Press-Republican

August 18, 2008

Local residents trace their roots to Samuel de Champlain

Local residents trace their roots to Samuel de Champlain

By JEFF MEYERS

PERU -- Milton Boule and Marion Schmitt have a personal interest in the upcoming quadricentennial celebration of Samuel de Champlain's arrival on the lake that bears his name.

In fact, the brother and sister -- life-long residents of the North Country -- will be welcoming home family when Champlain is recognized in 2009 for the 400th anniversary of his trip from Canada to the lake via birch-bark canoe with a group of Algonquin warriors.

Boule and Schmitt are descendents of Champlain's wife, Helene Boulle, the daughter of Nicholas Boulle, chief adviser to the king.

MARRIED AT AGE 12

Helene was married to the 43-year-old explorer when she was 12 but remained with her parents for a few years after the wedding because of her age.

"I got interested in this 30 years ago when my great-uncle Isadore mentioned one day that we were related to Champlain's wife," Boule said from his sister's home in Peru, while looking at family records he has been gathering since learning of his heritage.

He began writing to several resources in Canada to trace his genealogy and today can list the names of his grandfathers dating back generations to Robert Boulle (spelled differently by his descendents), the nephew of Helene Boulle.

"Robert was the first (relative) to come here," Boule said. "When he came here (to Quebec City), he borrowed money and got in debt to purchase land."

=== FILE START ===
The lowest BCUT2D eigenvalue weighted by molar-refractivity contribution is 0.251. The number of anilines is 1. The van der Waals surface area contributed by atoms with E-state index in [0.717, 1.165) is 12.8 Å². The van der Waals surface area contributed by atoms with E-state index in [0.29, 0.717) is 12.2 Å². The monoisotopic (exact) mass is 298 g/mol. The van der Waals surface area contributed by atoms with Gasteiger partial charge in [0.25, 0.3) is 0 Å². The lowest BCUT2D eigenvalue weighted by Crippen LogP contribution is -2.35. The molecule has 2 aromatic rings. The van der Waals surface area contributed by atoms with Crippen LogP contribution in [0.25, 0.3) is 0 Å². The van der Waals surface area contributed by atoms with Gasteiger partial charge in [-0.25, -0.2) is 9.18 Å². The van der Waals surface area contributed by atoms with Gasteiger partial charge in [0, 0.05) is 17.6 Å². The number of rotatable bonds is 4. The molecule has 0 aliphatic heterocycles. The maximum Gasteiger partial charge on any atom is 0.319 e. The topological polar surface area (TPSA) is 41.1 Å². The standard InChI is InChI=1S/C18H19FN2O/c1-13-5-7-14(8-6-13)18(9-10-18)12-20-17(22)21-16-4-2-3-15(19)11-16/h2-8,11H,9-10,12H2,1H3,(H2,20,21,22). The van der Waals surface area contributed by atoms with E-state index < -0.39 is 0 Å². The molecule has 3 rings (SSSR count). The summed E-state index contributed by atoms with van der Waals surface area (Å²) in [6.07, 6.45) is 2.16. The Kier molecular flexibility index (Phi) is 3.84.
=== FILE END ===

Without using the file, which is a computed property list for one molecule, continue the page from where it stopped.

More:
FAMILY RESEARCH

Robert Boulle farmed land on the Isle of Orleans in the St. Lawrence River near Quebec City, and that 160-tract of land is still intact, said Boule, who visited the property in the mid-1990s.

Over the years, Boule has advanced his research efforts by accessing records over the Internet.

"I don't know how to use a computer, but I can find information on my laptop," said the 83-year-old native of Keeseville. "Once you get hooked in it, you spend more and more time on it."

Boule and Schmitt meet every Wednesday for lunch and to share time together. Four years older than her brother, Schmitt became a mother-figure to him when he was 4 when their mother died.

GIFT OF A MIRROR

Helene Boulle accompanied Champlain to Quebec in 1620, more than a decade after he had first entered Lake Champlain where Rouses Point now sits.

However, she apparently missed her home in Paris and returned to France in 1624, never to set foot in the Americas again.

"She was here long enough to get to know the Indians, and she liked them a lot," said Schmitt, adding that her brother's interest in Champlain piqued her own curiosity years ago.

"She always carried a mirror around her neck, and when she left, she gave that mirror to the Indians."

Ten years after the death of Champlain in 1635, Helene joined the Ursulines of Sainte-Ursule convent in Paris and took the name of Sister Helene de Saint-Augustin. She founded a convent in Meaus, France, in 1648 and died in 1654 at the age of 56.

The Champlains had no children.

jmeyers@pressrepublican.com